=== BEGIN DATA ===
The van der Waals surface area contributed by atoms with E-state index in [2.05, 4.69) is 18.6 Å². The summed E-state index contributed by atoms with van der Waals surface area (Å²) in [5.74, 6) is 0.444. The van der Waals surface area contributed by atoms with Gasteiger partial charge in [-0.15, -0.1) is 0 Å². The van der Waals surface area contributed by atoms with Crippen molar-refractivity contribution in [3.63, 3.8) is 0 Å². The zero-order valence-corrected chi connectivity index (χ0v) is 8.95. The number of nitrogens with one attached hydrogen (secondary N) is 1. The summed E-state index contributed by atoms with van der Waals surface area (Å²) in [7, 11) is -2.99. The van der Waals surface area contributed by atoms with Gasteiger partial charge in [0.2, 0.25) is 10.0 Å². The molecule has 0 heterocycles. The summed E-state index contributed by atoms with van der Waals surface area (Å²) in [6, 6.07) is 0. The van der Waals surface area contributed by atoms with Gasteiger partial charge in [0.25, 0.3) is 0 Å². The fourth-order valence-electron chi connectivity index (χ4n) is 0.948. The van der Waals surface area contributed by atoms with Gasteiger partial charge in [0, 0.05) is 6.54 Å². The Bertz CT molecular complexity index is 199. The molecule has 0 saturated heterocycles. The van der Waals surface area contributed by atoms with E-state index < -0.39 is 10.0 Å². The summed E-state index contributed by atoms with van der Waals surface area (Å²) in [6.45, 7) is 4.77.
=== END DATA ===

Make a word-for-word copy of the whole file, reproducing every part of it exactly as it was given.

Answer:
The van der Waals surface area contributed by atoms with E-state index in [2.05, 4.69) is 18.6 Å². The summed E-state index contributed by atoms with van der Waals surface area (Å²) in [5.74, 6) is 0.444. The van der Waals surface area contributed by atoms with Gasteiger partial charge in [-0.15, -0.1) is 0 Å². The van der Waals surface area contributed by atoms with Crippen molar-refractivity contribution in [3.63, 3.8) is 0 Å². The zero-order valence-corrected chi connectivity index (χ0v) is 8.95. The number of nitrogens with one attached hydrogen (secondary N) is 1. The summed E-state index contributed by atoms with van der Waals surface area (Å²) in [7, 11) is -2.99. The van der Waals surface area contributed by atoms with Gasteiger partial charge in [0.2, 0.25) is 10.0 Å². The molecule has 0 heterocycles. The summed E-state index contributed by atoms with van der Waals surface area (Å²) in [6, 6.07) is 0. The van der Waals surface area contributed by atoms with Gasteiger partial charge in [0.25, 0.3) is 0 Å². The fourth-order valence-electron chi connectivity index (χ4n) is 0.948. The van der Waals surface area contributed by atoms with Gasteiger partial charge in [0, 0.05) is 6.54 Å². The Bertz CT molecular complexity index is 199. The molecule has 0 saturated heterocycles. The van der Waals surface area contributed by atoms with E-state index < -0.39 is 10.0 Å². The summed E-state index contributed by atoms with van der Waals surface area (Å²) in [6.45, 7) is 4.77.